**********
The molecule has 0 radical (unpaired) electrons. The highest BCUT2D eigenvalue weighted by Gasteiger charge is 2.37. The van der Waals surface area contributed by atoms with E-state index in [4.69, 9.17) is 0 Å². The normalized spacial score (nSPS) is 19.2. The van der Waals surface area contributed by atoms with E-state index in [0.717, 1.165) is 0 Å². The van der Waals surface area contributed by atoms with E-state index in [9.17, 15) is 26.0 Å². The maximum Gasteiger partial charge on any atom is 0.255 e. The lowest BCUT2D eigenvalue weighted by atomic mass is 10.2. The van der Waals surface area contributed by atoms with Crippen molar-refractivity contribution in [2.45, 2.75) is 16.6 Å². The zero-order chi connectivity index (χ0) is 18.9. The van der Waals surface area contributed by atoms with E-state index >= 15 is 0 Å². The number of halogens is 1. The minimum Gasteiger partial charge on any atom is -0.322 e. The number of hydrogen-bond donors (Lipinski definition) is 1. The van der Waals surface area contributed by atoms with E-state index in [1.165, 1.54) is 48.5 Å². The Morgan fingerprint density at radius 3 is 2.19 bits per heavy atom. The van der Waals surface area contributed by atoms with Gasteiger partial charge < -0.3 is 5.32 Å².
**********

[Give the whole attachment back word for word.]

The molecule has 0 radical (unpaired) electrons. The highest BCUT2D eigenvalue weighted by Gasteiger charge is 2.37. The van der Waals surface area contributed by atoms with E-state index in [4.69, 9.17) is 0 Å². The normalized spacial score (nSPS) is 19.2. The van der Waals surface area contributed by atoms with E-state index in [0.717, 1.165) is 0 Å². The van der Waals surface area contributed by atoms with E-state index in [9.17, 15) is 26.0 Å². The maximum Gasteiger partial charge on any atom is 0.255 e. The lowest BCUT2D eigenvalue weighted by atomic mass is 10.2. The van der Waals surface area contributed by atoms with Crippen molar-refractivity contribution in [2.45, 2.75) is 16.6 Å². The zero-order chi connectivity index (χ0) is 18.9. The van der Waals surface area contributed by atoms with E-state index >= 15 is 0 Å². The number of halogens is 1. The minimum Gasteiger partial charge on any atom is -0.322 e. The number of hydrogen-bond donors (Lipinski definition) is 1. The van der Waals surface area contributed by atoms with E-state index in [1.165, 1.54) is 48.5 Å². The Morgan fingerprint density at radius 3 is 2.19 bits per heavy atom. The van der Waals surface area contributed by atoms with Gasteiger partial charge < -0.3 is 5.32 Å².